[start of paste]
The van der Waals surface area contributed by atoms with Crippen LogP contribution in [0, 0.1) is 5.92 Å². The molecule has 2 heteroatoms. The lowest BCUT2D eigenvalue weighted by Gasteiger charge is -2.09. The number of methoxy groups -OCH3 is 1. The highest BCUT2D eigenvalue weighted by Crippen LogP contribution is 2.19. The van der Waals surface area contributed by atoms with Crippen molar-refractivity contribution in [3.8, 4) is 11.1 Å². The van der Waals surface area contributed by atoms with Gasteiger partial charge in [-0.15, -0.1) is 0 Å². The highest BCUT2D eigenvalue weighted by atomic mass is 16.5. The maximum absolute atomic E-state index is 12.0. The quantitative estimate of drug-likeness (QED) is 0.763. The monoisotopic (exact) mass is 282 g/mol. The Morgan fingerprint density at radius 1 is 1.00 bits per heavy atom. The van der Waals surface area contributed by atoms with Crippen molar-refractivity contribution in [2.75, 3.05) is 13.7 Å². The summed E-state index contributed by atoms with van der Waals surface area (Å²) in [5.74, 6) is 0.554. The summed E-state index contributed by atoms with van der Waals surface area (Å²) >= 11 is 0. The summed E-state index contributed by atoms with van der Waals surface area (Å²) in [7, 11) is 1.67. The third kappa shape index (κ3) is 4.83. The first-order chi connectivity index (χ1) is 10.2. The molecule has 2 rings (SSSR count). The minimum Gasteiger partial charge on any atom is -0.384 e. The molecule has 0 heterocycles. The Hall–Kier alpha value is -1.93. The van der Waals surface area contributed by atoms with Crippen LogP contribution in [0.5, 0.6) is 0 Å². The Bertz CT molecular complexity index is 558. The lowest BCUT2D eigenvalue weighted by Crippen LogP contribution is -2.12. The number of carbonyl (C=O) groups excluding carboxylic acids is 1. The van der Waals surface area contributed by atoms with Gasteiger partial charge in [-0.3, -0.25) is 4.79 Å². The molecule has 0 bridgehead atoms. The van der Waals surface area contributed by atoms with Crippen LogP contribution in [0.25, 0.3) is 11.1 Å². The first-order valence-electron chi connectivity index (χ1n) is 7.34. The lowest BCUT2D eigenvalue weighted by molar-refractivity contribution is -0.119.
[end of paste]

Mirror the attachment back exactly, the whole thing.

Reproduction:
The van der Waals surface area contributed by atoms with Crippen LogP contribution in [0, 0.1) is 5.92 Å². The molecule has 2 heteroatoms. The lowest BCUT2D eigenvalue weighted by Gasteiger charge is -2.09. The number of methoxy groups -OCH3 is 1. The highest BCUT2D eigenvalue weighted by Crippen LogP contribution is 2.19. The van der Waals surface area contributed by atoms with Crippen molar-refractivity contribution in [3.8, 4) is 11.1 Å². The van der Waals surface area contributed by atoms with Gasteiger partial charge in [-0.15, -0.1) is 0 Å². The highest BCUT2D eigenvalue weighted by atomic mass is 16.5. The maximum absolute atomic E-state index is 12.0. The quantitative estimate of drug-likeness (QED) is 0.763. The monoisotopic (exact) mass is 282 g/mol. The Morgan fingerprint density at radius 1 is 1.00 bits per heavy atom. The van der Waals surface area contributed by atoms with Crippen molar-refractivity contribution in [2.75, 3.05) is 13.7 Å². The summed E-state index contributed by atoms with van der Waals surface area (Å²) in [5.74, 6) is 0.554. The summed E-state index contributed by atoms with van der Waals surface area (Å²) >= 11 is 0. The summed E-state index contributed by atoms with van der Waals surface area (Å²) in [7, 11) is 1.67. The third kappa shape index (κ3) is 4.83. The first-order chi connectivity index (χ1) is 10.2. The molecule has 2 rings (SSSR count). The minimum Gasteiger partial charge on any atom is -0.384 e. The molecule has 0 heterocycles. The Hall–Kier alpha value is -1.93. The van der Waals surface area contributed by atoms with Crippen LogP contribution in [0.5, 0.6) is 0 Å². The Bertz CT molecular complexity index is 558. The lowest BCUT2D eigenvalue weighted by Crippen LogP contribution is -2.12. The number of carbonyl (C=O) groups excluding carboxylic acids is 1. The van der Waals surface area contributed by atoms with Gasteiger partial charge in [-0.3, -0.25) is 4.79 Å². The molecule has 0 bridgehead atoms. The van der Waals surface area contributed by atoms with Crippen LogP contribution in [0.25, 0.3) is 11.1 Å². The first-order valence-electron chi connectivity index (χ1n) is 7.34. The lowest BCUT2D eigenvalue weighted by molar-refractivity contribution is -0.119.